TV zombies after an apocalypse
Something like a local Mafia was not to their taste anyway and so Denby was on his own in the little town, headed on a path like a boxer in an old Hemingway story. No one would listen. No one cared. All was rotten from the highest office of the Land, infected with a cynical disease which turned people into mean, slobbering, grasping creatures howling at one another, not too much different from TV zombies after an apocalypse.
He reached the battered porch of the old house and came in as Marlene was dishing out the meal of bread soup. At that moment the storm really hit and the rain came lashing down to pound the roof, while inside all the lost souls of the Household sat in corners with their bowls of steaming soup after a long day of survival in these times. This was a place of Sanctuary, a concept that used to be considered sacred back in the day before it became politically inconvenient.
Below the floorboards, the denizens down there continued their scurry around the old furnace unit.
Meanwhile, Rolf and Suan were not present at this gathering. They were harboring with friends up in San Anselmo in Marin where they had been looking for a place, an alternate refuge, for many were leaving the Island City during the Rental Crisis and it was good to look around to see what could be found.
As it turned out, Marin was crowded, expensive, inhospitable. Full of effete poodle walkers lacking irony or humanity. Hardly a place of refuge. Indeed they did meet one rancher who had occupied his land for ages out in the town of Sylvan Acres, a place which consisted of nothing much more than a country store and the post office, who seemed affable and real, but they had found nothing else and were resigned to returning to look for some harbor in San Leandro where a crew of misfits and malcontents could take up shop should TSHTF.
As they sat down to their meal flashes of light illuminated the hills all around. Thunder rolled over the Himavant in waves. The drought was ending. Changes were coming.
That night, after a long day of searching, Suan listened to the sound of rain and rushing water and missed the sound she had hearkened to for so many years and that hard woman who worked as a pole dancer at the Crazy Horse wept, knowing change was certain.
Miles away, in a cruiser sitting by the Old Cannery on the Island, Officer
O'Madhauen opened an envelope by the light of the dashboard lights. It
was his retirement statement. He did not know what he would do when the
time came; perhaps he would move to Kentucky to be with family. There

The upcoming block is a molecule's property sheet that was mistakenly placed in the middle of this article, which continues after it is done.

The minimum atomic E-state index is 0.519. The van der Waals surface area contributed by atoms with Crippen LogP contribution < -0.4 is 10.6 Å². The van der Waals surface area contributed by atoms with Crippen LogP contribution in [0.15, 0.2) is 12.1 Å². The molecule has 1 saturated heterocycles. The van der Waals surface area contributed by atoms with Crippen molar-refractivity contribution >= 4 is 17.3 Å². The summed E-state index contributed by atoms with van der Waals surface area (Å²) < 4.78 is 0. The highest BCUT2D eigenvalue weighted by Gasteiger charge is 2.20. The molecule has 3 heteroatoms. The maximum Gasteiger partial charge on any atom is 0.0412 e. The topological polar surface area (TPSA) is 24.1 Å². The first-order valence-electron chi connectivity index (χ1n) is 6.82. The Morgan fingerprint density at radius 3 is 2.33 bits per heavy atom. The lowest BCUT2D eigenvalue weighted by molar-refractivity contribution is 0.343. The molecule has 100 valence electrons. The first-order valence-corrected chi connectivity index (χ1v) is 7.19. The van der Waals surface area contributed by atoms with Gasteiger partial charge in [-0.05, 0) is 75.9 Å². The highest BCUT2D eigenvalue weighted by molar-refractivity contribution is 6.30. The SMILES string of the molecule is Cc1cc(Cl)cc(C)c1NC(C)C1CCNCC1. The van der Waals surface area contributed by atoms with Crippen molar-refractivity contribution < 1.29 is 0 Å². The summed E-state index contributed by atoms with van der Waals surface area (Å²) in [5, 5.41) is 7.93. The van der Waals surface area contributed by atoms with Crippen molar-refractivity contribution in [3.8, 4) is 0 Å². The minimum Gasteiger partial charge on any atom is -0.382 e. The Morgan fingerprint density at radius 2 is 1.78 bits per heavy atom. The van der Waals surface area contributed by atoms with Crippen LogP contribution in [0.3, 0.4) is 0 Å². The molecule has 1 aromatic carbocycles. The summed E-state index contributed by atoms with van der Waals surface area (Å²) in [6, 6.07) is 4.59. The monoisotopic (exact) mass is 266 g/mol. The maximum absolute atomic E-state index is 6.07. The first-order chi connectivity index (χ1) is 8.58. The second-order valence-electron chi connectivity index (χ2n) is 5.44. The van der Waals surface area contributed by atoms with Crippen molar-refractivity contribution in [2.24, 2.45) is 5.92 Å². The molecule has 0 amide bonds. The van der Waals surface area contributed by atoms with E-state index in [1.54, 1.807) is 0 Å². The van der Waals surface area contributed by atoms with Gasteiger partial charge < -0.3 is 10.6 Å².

it was cheaper. Even though he had lived here all his life.
A car drove by slowly and he recognized it; the Angry Elf Gang. The Officer's eyes narrowed. Just you make one mistake. Just one mistake. He knew what they were.
Mr. Howitzer III, last of the Howitzers, sat beneath the painting of King George and went over his accounts. That house on Otis. Yes that one with the hippies. It was time to monetize that one better. Yes it was time. Before the fools enacted Rent Control. A change was coming on, he felt it.
On the Avenue, the open car carrying members of the Angry Elf's gang sprinted away from the scene of the burning car they had left in front of La Casa Azul as a warning to keep the payments.
Summer was their favorite time, for more people on the street meant more cover to do what they wanted. They were exuberant, especially the Cackler, a favorite of the Angry Elf, who enjoyed any sort of terrorism so long as it came cheap and paid well. The Cackler had a job in mind, one that would be fun and easy. Then they would all have a romp. Yes, a change for somebody was definitely in the works.
Calla lilies had burst into bloom at the base of the steps leading up to the door that lead to the apartments of Mr. Sanchez and Ms. Morales. The couple had gone to bed and the crib sat beside the window with the shades up and the powerful surge of the full moon filled the room with lapping waves of light. The man in the moon smiled upon the new infant; yes, changes were happening.
A few miles away the quick denizens flitted beneath the floorboards of the Household as the meeting between Suan and Rolf and Andre and Marlene broke up. The dark forms flitted and darted around the sparking old furnace which Mr. Howitzer had never had repaired, or even examined for some 25 years..
At that point, the train wail ululated from from far across the water, spreading like the forcefield of an explosive wave, beneath the light-studded gantries of the Port of Oaktown, keening across the waves of the estuary, the riprap embankments, the grasses of the Buena Vista flats through the cracked brick of the Cannery and its weedy railbed, crying over the dripping basketball hoops of Littlejohn Park and dying between the Edwardian house-rows as the locomotive click-clacked in front of the shuttered doors of the Jack London Waterfront, trundling out of shadows on the edge of town past the Ohlone burial mounds to an unknown future.